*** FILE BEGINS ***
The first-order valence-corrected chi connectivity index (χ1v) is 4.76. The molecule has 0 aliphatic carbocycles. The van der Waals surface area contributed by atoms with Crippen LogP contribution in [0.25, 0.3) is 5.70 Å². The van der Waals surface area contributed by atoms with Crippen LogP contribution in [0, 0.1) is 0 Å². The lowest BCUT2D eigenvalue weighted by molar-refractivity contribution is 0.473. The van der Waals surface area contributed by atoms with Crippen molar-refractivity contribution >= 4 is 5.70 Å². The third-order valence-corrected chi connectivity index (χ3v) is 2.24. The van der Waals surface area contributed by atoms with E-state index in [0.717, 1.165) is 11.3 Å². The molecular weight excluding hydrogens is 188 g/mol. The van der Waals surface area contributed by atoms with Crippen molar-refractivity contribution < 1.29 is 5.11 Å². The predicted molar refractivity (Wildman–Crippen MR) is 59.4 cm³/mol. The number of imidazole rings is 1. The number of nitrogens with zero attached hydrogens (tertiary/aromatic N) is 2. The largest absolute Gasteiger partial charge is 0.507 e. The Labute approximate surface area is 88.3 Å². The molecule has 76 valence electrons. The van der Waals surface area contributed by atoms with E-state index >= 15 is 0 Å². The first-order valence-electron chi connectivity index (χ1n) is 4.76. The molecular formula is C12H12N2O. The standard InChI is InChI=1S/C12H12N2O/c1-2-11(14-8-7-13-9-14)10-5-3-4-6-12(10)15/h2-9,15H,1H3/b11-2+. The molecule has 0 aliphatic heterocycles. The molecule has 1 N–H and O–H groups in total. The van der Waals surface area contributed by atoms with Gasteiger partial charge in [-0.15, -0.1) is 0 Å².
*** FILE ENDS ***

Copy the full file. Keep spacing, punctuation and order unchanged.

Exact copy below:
The first-order valence-corrected chi connectivity index (χ1v) is 4.76. The molecule has 0 aliphatic carbocycles. The van der Waals surface area contributed by atoms with Crippen LogP contribution in [0.25, 0.3) is 5.70 Å². The van der Waals surface area contributed by atoms with Crippen LogP contribution in [0, 0.1) is 0 Å². The lowest BCUT2D eigenvalue weighted by molar-refractivity contribution is 0.473. The van der Waals surface area contributed by atoms with Crippen molar-refractivity contribution >= 4 is 5.70 Å². The third-order valence-corrected chi connectivity index (χ3v) is 2.24. The van der Waals surface area contributed by atoms with E-state index in [0.717, 1.165) is 11.3 Å². The molecular weight excluding hydrogens is 188 g/mol. The van der Waals surface area contributed by atoms with Crippen molar-refractivity contribution < 1.29 is 5.11 Å². The predicted molar refractivity (Wildman–Crippen MR) is 59.4 cm³/mol. The number of imidazole rings is 1. The number of nitrogens with zero attached hydrogens (tertiary/aromatic N) is 2. The largest absolute Gasteiger partial charge is 0.507 e. The Labute approximate surface area is 88.3 Å². The molecule has 76 valence electrons. The van der Waals surface area contributed by atoms with E-state index >= 15 is 0 Å². The first-order valence-electron chi connectivity index (χ1n) is 4.76. The molecular formula is C12H12N2O. The standard InChI is InChI=1S/C12H12N2O/c1-2-11(14-8-7-13-9-14)10-5-3-4-6-12(10)15/h2-9,15H,1H3/b11-2+. The molecule has 0 aliphatic heterocycles. The molecule has 1 N–H and O–H groups in total. The van der Waals surface area contributed by atoms with Gasteiger partial charge in [-0.15, -0.1) is 0 Å².